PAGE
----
Nationwide lung cancer screening with low-dose computed tomography implementation and first results of the HUNCHEST screening program /

Lung cancer (LC) kills more people than any other cancer in Hungary. Hence, there is a clear rationale for considering a national screening program. The HUNCHEST pilot program primarily aimed to investigate the feasibility of a population-based LC screening in Hungary, and determine the incidence an...

Full description

Saved in:
Bibliographic Details
Main Authors: Kerpel-Fronius Anna
Monostori Zsuzsanna
Kovacs Gábor
Ostoros Gyula
Horvath István
Solymosi Diana
Pipek Orsolya Anna
Szatmari Ferenc
Kovács Anita
Markoczy Zsolt
Rojkó Lívia
Rényi-Vámos Ferenc István
Hoetzenecker Konrad
Bogos Krisztina
Megyesfalvi Zsolt
Döme Balázs
Format: Article
Published: 2022
Series:EUROPEAN RADIOLOGY 32 No. 7
Subjects:
doi:10.1007/s00330-022-08589-7

mtmt:32723406
Online Access:http://publicatio.bibl.u-szeged.hu/29057
Description
Summary:Lung cancer (LC) kills more people than any other cancer in Hungary. Hence, there is a clear rationale for considering a national screening program. The HUNCHEST pilot program primarily aimed to investigate the feasibility of a population-based LC screening in Hungary, and determine the incidence and LC probability of solitary pulmonary nodules.A total of 1890 participants were assigned to undergo low-dose CT (LDCT) screening, with intervals of 1 year between procedures. Depending on the volume, growth, and volume doubling time (VDT), screenings were defined as negative, indeterminate, or positive. Non-calcified lung nodules with a volume > 500 mm3 and/or a VDT < 400 days were considered positive. LC diagnosis was based on histology.At baseline, the percentage of negative, indeterminate, and positive tests was 81.2%, 15.1%, and 3.7%, respectively. The frequency of positive and indeterminate LDCT results was significantly higher in current smokers (vs. non-smokers or former smokers; p < 0.0001) and in individuals with COPD (vs. those without COPD, p < 0.001). In the first screening round, 1.2% (n = 23) of the participants had a malignant lesion, whereas altogether 1.5% (n = 29) of the individuals were diagnosed with LC. The overall positive predictive value of the positive tests was 31.6%. Most lung malignancies were diagnosed at an early stage (86.2% of all cases).In terms of key characteristics, our prospective cohort study appears consistent to that of comparable studies. Altogether, the results of the HUNCHEST pilot program suggest that LDCT screening may facilitate early diagnosis and thus curative-intent treatment in LC.• The HUNCHEST pilot study is the first nationwide low-dose CT screening program in Hungary. • In the first screening round, 1.2% of the participants had a malignant lesion, whereas altogether 1.5% of the individuals were diagnosed with lung cancer. • The overall positive predictive value of the positive tests in the HUNCHEST screening program was 31.6%.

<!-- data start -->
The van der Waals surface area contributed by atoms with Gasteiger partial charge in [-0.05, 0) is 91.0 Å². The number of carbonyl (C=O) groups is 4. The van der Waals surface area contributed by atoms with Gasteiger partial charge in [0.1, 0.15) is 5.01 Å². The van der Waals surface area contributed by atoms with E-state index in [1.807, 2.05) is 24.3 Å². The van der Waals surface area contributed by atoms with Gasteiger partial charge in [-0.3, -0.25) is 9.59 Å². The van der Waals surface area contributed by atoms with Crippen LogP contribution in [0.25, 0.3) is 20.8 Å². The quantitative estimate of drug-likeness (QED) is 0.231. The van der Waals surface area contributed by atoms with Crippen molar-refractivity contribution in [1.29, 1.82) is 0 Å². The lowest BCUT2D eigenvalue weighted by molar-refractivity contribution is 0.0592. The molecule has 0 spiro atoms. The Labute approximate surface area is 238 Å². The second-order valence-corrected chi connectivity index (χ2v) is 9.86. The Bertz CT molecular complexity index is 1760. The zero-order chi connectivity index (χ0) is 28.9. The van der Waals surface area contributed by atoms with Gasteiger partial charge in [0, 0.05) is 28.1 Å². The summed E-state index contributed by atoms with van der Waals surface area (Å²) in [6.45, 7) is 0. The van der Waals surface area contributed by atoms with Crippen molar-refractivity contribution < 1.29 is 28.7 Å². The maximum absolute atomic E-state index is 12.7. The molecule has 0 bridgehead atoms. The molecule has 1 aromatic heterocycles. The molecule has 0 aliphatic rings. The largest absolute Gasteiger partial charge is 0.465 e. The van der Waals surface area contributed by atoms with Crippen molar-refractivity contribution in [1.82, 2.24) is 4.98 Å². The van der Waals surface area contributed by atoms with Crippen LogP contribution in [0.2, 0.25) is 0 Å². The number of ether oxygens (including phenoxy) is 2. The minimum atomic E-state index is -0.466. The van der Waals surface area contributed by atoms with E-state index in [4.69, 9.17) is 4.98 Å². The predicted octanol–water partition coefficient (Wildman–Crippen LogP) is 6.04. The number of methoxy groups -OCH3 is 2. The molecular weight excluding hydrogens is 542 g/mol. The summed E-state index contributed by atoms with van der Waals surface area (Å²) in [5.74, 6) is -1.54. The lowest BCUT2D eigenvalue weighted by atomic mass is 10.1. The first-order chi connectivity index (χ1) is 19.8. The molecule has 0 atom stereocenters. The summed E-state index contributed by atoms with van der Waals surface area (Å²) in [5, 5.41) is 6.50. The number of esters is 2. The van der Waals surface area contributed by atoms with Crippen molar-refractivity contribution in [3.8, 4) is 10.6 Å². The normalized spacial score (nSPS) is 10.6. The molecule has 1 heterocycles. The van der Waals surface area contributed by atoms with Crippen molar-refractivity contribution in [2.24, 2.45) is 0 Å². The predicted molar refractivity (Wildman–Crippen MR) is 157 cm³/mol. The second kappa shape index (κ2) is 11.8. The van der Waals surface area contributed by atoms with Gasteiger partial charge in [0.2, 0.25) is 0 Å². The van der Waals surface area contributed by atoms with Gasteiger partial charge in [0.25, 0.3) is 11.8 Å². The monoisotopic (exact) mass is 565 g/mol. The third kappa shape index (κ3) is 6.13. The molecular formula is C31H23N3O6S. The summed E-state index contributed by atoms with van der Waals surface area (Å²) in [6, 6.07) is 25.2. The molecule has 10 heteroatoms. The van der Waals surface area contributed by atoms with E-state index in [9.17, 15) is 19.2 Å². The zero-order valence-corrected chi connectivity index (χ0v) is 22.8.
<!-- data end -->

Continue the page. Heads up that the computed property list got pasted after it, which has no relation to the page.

Physical Description:4457-4467
ISSN:0938-7994